🧑🍳 Top tips
Soak the cashews — For the smoothest consistency, soak the cashews! It will make a world of difference, especially if you don’t have a high-speed blender.
Quick-soak — If you forget to soak the cashews like we always do, you can also quick-soak them. Cover the cashews with boiling water, and leave them for 45-60 minutes.
High-speed blender — Besides soaking the cashews, use a high-speed blender to ensure you achieve a creamy, velvety-smooth texture.
Chill it — Let the sour cream chill in your fridge for an additional 1-2 hours. This way, it will thicken up perfectly.
There are different ways to make dairy-free sour cream. Many options include nuts, vegan yogurt, or tofu. Each carries its own benefits, but we find the best consistency comes from cashews.
Dairy-free sour cream has many benefits compared to its dairy-based counterpart. For one, it doesn’t contain saturated fat. It also provides a daily dose of fiber, plant protein, and healthy monounsaturated fats.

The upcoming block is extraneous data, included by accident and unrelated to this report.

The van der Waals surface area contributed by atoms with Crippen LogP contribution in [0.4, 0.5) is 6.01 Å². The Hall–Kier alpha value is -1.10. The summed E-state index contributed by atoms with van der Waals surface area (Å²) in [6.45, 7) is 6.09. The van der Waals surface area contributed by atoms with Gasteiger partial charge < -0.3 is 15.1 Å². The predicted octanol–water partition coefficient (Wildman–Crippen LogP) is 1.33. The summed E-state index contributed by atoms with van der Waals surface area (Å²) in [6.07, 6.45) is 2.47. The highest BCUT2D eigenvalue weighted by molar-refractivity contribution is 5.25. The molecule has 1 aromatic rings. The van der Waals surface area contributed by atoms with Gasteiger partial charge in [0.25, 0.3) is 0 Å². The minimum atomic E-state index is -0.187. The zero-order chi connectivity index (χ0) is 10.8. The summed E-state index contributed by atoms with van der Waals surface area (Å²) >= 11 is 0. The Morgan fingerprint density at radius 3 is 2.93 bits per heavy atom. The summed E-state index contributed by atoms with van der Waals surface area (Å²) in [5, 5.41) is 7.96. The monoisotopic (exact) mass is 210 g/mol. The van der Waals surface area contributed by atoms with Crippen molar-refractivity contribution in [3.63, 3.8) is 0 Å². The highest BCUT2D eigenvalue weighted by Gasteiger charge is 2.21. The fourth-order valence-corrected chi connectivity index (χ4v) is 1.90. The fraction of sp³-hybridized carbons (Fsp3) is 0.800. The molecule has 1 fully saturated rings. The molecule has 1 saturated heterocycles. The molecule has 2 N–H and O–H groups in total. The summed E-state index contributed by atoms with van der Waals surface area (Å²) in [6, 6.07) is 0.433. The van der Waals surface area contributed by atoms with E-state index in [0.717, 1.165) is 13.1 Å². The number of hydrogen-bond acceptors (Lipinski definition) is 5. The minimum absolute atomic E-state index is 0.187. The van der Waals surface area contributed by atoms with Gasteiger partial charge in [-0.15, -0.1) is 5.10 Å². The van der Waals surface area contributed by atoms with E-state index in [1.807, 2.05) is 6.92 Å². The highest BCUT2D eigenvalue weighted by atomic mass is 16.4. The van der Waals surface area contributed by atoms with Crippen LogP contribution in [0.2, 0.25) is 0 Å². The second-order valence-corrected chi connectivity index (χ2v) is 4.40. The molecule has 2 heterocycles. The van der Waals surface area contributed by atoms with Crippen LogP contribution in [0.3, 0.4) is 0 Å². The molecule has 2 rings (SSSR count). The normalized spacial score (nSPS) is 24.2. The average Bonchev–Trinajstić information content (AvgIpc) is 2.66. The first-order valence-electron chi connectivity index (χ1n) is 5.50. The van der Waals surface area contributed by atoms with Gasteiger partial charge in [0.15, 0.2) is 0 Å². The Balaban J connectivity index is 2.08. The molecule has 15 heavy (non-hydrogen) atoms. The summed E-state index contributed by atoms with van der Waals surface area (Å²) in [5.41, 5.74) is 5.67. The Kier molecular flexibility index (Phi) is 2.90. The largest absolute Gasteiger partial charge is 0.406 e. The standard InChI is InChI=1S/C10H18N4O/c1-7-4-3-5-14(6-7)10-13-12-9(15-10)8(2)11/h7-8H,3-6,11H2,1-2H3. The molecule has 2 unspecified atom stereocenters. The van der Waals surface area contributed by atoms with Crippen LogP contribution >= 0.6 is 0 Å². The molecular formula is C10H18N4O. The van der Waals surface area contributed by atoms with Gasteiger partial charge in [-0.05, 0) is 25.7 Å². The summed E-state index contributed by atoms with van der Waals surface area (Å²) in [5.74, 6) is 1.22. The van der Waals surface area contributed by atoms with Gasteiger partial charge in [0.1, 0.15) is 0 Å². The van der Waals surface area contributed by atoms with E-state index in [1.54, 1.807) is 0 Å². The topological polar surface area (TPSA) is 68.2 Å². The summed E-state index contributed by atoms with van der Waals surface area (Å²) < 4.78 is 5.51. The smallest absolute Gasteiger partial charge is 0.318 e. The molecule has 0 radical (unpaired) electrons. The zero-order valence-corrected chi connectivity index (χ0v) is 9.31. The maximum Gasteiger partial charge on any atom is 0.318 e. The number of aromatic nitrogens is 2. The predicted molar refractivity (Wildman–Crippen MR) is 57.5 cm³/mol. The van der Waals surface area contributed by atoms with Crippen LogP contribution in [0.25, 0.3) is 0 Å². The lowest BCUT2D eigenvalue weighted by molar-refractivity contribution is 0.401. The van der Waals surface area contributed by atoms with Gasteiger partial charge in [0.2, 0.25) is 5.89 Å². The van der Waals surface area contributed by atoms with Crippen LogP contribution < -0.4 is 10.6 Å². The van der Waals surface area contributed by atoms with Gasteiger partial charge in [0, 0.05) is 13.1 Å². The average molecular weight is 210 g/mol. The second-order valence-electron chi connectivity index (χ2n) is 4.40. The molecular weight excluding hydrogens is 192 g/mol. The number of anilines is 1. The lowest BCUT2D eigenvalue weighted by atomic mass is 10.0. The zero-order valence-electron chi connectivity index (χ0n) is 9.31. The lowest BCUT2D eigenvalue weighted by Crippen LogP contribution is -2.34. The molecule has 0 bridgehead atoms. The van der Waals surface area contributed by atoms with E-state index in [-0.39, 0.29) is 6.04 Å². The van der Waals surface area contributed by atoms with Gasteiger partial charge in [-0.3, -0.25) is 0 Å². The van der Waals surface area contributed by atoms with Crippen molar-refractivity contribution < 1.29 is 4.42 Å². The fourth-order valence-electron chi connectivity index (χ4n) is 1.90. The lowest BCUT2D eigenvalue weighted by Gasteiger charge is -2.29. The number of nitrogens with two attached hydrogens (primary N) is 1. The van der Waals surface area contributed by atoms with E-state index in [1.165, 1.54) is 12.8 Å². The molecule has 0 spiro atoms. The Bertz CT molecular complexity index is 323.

Yes, this dairy-free sour cream recipe is gluten-free. Most dairy-based and non-dairy sour creams should be gluten-free. But if you’re unsure, check the ingredients.
🍴 More sauce recipes
If you enjoyed this vegan sour cream recipe, test out some of our other decadent sauces and spreads:
- Vegan Mexican crema — A thinner variation used in Mexican cuisine.
- Vegan cream cheese — Smooth, creamy, and delicious cream cheese made from tofu!
- Vegan Caesar dressing — A rich, tangy, and zesty salad dressing perfect for your favorite greens.
- Vegan tzatziki — A cool, creamy, and refreshing tzatziki sauce made with vegan yogurt.
- Vegan condensed milk — Perfect for sweetening all of your favorite baked goods!